-Miners, prospectors and cowboys stopped for food at Old Woman Springs Ranch.
-I heard freight was hauled over part of the route, on the way to Twentynine Palms and beyond to the Dale Mining District.
-I have a 1941 Standard Oil road map showing the dirt road connecting Lucerne Valley and Yucca Valley (Yucca Valley is
not named). It shows Old Woman Springs, Rock Corral and Giant Rock Airport. This was the only road out here when the
homesteaders started coming in the 50's. There is a 1955 hand-drawn map donated to the Johnson Valley Community
Center showing both the old road and the current alignment, still unpaved at the time of publication. A map in Martha
Coutant's history, "Heart Bar Ranch and Johnson Valley Neighbors," published in 1986, shows the road, the springs and
other landmarks. Water sources were always marked on Auto Club maps, and still are.
-A resident of Johnson Valley tells me there are boulders on his property with holes drilled into them. He was told there
were plans to blast the rocks to allow passage of stagecoaches. This is the only reference I have ever heard of to stagecoaches,
though there are references to teams (mules? horses? oxen?) hauling freight.
-The road was paved and numbered 247 in the 60's.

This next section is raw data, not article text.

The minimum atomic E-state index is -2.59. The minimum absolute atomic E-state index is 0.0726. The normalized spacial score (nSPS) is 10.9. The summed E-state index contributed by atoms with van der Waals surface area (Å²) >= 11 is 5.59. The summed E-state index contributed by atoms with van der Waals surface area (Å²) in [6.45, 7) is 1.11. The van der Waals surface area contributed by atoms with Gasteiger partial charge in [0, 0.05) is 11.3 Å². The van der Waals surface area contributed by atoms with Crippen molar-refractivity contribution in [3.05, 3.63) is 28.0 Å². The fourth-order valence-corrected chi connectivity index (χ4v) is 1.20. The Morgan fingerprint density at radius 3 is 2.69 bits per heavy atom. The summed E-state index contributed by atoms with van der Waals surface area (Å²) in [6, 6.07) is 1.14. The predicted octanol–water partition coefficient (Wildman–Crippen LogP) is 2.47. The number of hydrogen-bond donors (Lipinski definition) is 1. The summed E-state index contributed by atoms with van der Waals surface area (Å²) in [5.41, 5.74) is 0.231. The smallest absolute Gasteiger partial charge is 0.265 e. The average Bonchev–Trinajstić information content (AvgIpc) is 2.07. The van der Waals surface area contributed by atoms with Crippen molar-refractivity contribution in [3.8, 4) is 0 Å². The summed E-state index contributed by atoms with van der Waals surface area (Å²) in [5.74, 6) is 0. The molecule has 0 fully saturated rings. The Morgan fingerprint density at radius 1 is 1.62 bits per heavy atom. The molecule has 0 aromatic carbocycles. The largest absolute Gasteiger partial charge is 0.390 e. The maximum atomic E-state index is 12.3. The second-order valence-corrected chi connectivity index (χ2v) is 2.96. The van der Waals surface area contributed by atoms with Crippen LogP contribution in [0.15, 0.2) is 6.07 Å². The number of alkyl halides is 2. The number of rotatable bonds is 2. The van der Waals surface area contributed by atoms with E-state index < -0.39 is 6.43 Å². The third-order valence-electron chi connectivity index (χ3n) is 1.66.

Alan Rasmussen, Field Representative for Neil Derry, Supervisor for the Third District of San Bernardino County, has
started contact with the Scenic Highways Program. The County is the "governing body" for the road, from the time it leaves
Yucca Valley to its arrival at Barstow. Guidelines to establishing historic roads and scenic highways are on the Internet.
Much material has been lent to me by people in the area. Obviously some kind of presentation has to be created for the
county or CalTrans or both.
Highway 247 is labeled by CalTrans as "eligible" for Scenic Highway status. Since so far its views do not include power
towers and huge windmills and solar fields, it could well be one of the least despoiled series of desert views left in
I have been sent some information that is in the Joshua Tree library, but have not researched any other library sources. I
know I got some of my background knowledge of San Bernardino County history from books in the Inglewood, CA, Library,
of all places. I have applied the Auto Club of Southern California for help with old maps and photos, just on the off chance...
As you see, the surface is hardly scratched. Just in case you feel blocking alternative energy production in the desert is a bad
thing, I can steer you to a ton of material on doing it the better way, locally, with no transmission lines necessary, on the
But that's another story, for another time. (See the AB811 Page on this website).
I wish I could reach the old-timers out here that each know a little bit. The holes in the rocks story just popped up a short
while ago, from someone I have known for 10 years. This road travels through a sparsely populated territory. History
known to very few fades fast.
If you can help, e-mail me at firstname.lastname@example.org Subject: 247 History, or call the number below. And check back every
once in a while to see what's happening.
Johnson Valley Improvement Association
Homestead Valley Community Council